3000632E_FWT0100_FWT1100_Winchester_Floppy_System_ OEM_Manual_Jul83.pdf
    is the manual you want to look at. In the programming section, you will see that the interface is modeled on an extended RX02 register set
    You should be able to get an RX02 floppy to boot, but hard disks won't work without their "FW" handler.

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    Quote Originally Posted by Al Kossow View Post
    3000632E_FWT0100_FWT1100_Winchester_Floppy_System_ OEM_Manual_Jul83.pdf
    is the manual you want to look at. In the programming section, you will see that the interface is modeled on an extended RX02 register set
    You should be able to get an RX02 floppy to boot, but hard disks won't work without their "FW" handler.
    I never trusted the advertisements back in those days for important details, but that certainly stretches the term "transparent".

    I do recall reading cases in which DY0: was the floppy and DY1: is the hard disk or similar. So it appears that FW device driver/handler had to handle two completely different types of disk drives and present them as different unit numbers.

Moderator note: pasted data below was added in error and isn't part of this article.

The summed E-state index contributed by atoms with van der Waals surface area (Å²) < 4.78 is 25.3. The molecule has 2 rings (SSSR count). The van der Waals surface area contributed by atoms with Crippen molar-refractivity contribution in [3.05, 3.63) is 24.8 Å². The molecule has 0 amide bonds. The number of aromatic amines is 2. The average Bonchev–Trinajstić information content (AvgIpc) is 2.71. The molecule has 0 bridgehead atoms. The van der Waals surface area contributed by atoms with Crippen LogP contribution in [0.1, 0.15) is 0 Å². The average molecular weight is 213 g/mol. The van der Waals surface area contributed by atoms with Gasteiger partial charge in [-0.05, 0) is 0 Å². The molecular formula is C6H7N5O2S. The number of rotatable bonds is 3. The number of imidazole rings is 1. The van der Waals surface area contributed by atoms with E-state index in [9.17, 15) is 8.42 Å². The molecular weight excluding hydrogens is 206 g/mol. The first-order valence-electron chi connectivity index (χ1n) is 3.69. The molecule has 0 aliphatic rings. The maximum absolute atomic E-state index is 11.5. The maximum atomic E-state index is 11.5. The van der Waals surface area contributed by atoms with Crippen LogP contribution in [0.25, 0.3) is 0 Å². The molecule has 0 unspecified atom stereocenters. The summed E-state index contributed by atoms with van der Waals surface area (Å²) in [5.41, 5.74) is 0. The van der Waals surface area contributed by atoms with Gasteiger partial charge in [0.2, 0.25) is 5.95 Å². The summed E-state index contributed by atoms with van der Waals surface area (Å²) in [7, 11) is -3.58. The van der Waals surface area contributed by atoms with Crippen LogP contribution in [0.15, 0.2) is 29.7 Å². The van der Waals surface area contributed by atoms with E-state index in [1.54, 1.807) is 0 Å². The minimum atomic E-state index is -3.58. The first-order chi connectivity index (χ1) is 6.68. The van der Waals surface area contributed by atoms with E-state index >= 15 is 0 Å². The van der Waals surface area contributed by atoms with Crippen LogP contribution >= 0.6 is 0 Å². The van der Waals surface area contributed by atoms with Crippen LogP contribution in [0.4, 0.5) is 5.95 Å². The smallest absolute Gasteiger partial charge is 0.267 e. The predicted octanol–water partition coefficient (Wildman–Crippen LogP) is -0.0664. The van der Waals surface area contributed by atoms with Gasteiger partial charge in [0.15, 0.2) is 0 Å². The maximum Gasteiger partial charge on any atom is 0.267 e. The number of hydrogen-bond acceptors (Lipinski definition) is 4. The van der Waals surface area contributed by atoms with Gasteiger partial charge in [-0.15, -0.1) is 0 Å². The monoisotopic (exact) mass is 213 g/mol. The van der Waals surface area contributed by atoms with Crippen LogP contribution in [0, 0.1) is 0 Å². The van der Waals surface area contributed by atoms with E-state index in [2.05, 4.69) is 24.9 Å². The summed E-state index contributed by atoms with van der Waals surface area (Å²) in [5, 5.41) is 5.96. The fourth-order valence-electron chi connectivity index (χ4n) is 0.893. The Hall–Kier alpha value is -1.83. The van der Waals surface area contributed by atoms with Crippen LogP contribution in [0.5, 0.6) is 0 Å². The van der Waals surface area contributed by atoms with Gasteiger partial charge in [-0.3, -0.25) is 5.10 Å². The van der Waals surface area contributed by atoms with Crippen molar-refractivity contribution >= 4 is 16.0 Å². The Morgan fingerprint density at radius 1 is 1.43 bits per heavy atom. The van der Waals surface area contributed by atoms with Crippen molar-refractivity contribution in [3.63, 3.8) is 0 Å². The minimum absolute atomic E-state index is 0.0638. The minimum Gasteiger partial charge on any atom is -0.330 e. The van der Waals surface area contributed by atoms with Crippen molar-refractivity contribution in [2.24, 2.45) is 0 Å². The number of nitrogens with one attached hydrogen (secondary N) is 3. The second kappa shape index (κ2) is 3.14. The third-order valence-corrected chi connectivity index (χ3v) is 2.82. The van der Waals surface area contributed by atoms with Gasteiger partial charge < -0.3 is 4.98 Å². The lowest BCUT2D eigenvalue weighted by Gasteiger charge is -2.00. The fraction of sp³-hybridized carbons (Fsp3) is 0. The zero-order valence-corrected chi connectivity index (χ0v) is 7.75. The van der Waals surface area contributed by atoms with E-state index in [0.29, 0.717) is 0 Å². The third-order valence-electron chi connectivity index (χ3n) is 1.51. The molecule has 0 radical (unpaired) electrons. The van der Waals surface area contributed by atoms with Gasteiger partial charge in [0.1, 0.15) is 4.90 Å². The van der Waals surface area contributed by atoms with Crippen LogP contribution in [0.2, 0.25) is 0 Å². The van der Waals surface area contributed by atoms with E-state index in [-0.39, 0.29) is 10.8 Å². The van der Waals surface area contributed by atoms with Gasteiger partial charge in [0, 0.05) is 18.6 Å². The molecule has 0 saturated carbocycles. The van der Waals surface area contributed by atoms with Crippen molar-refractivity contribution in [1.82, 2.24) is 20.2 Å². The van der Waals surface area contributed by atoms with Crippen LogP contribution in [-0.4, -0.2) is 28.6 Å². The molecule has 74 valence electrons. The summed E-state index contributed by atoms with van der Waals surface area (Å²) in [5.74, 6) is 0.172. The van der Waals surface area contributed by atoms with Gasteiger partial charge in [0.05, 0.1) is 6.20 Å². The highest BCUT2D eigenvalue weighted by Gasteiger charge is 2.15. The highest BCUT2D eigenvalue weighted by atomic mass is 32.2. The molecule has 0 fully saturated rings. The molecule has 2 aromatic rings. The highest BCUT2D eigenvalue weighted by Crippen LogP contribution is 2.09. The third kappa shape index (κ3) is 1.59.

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    Quote Originally Posted by wa2flq View Post
    As far as the hard disk goes, the brochure says its transparent to the popular operating systems. You just need to determine what the emulated drive is. It is probably a RK05/RK07 type (DM RT11 Handler).

    Jerry
    Ah but then you are limited to 16-bit isn't it? The RKV11-D did only support 16-bit addresses.

    Peter

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    Quote Originally Posted by cbscpe View Post
    Ah but then you are limited to 16-bit isn't it? The RKV11-D did only support 16-bit addresses.

    Peter
    Hi Peter,